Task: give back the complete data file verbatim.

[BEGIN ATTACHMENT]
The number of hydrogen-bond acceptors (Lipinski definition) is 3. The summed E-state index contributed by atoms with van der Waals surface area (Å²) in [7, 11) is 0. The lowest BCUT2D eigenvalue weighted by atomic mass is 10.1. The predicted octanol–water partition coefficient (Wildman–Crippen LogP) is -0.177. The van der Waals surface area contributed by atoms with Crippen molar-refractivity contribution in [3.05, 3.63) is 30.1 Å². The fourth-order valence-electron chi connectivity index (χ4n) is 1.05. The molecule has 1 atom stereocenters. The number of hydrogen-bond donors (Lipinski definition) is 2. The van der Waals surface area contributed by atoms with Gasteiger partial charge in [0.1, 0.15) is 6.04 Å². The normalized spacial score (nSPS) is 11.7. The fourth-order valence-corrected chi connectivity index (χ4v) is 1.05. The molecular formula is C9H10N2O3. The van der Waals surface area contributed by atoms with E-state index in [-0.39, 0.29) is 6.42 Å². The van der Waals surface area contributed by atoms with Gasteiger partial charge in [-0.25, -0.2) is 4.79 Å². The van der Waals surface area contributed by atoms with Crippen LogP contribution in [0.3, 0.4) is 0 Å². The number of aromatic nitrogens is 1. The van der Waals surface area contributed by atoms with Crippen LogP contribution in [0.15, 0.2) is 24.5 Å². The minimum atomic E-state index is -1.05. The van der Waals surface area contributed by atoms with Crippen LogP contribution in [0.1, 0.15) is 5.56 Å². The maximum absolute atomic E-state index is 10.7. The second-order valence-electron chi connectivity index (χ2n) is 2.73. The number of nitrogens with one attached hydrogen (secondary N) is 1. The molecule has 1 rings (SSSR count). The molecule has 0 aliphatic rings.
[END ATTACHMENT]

The number of hydrogen-bond acceptors (Lipinski definition) is 3. The summed E-state index contributed by atoms with van der Waals surface area (Å²) in [7, 11) is 0. The lowest BCUT2D eigenvalue weighted by atomic mass is 10.1. The predicted octanol–water partition coefficient (Wildman–Crippen LogP) is -0.177. The van der Waals surface area contributed by atoms with Crippen molar-refractivity contribution in [3.05, 3.63) is 30.1 Å². The fourth-order valence-electron chi connectivity index (χ4n) is 1.05. The molecule has 1 atom stereocenters. The number of hydrogen-bond donors (Lipinski definition) is 2. The van der Waals surface area contributed by atoms with Gasteiger partial charge in [0.1, 0.15) is 6.04 Å². The normalized spacial score (nSPS) is 11.7. The fourth-order valence-corrected chi connectivity index (χ4v) is 1.05. The molecular formula is C9H10N2O3. The van der Waals surface area contributed by atoms with E-state index in [-0.39, 0.29) is 6.42 Å². The van der Waals surface area contributed by atoms with Gasteiger partial charge in [-0.25, -0.2) is 4.79 Å². The van der Waals surface area contributed by atoms with Crippen LogP contribution in [0.3, 0.4) is 0 Å². The number of aromatic nitrogens is 1. The van der Waals surface area contributed by atoms with Crippen LogP contribution in [0.15, 0.2) is 24.5 Å². The minimum atomic E-state index is -1.05. The van der Waals surface area contributed by atoms with Crippen LogP contribution in [0.1, 0.15) is 5.56 Å². The maximum absolute atomic E-state index is 10.7. The second-order valence-electron chi connectivity index (χ2n) is 2.73. The number of nitrogens with one attached hydrogen (secondary N) is 1. The molecule has 1 rings (SSSR count). The molecule has 0 aliphatic rings.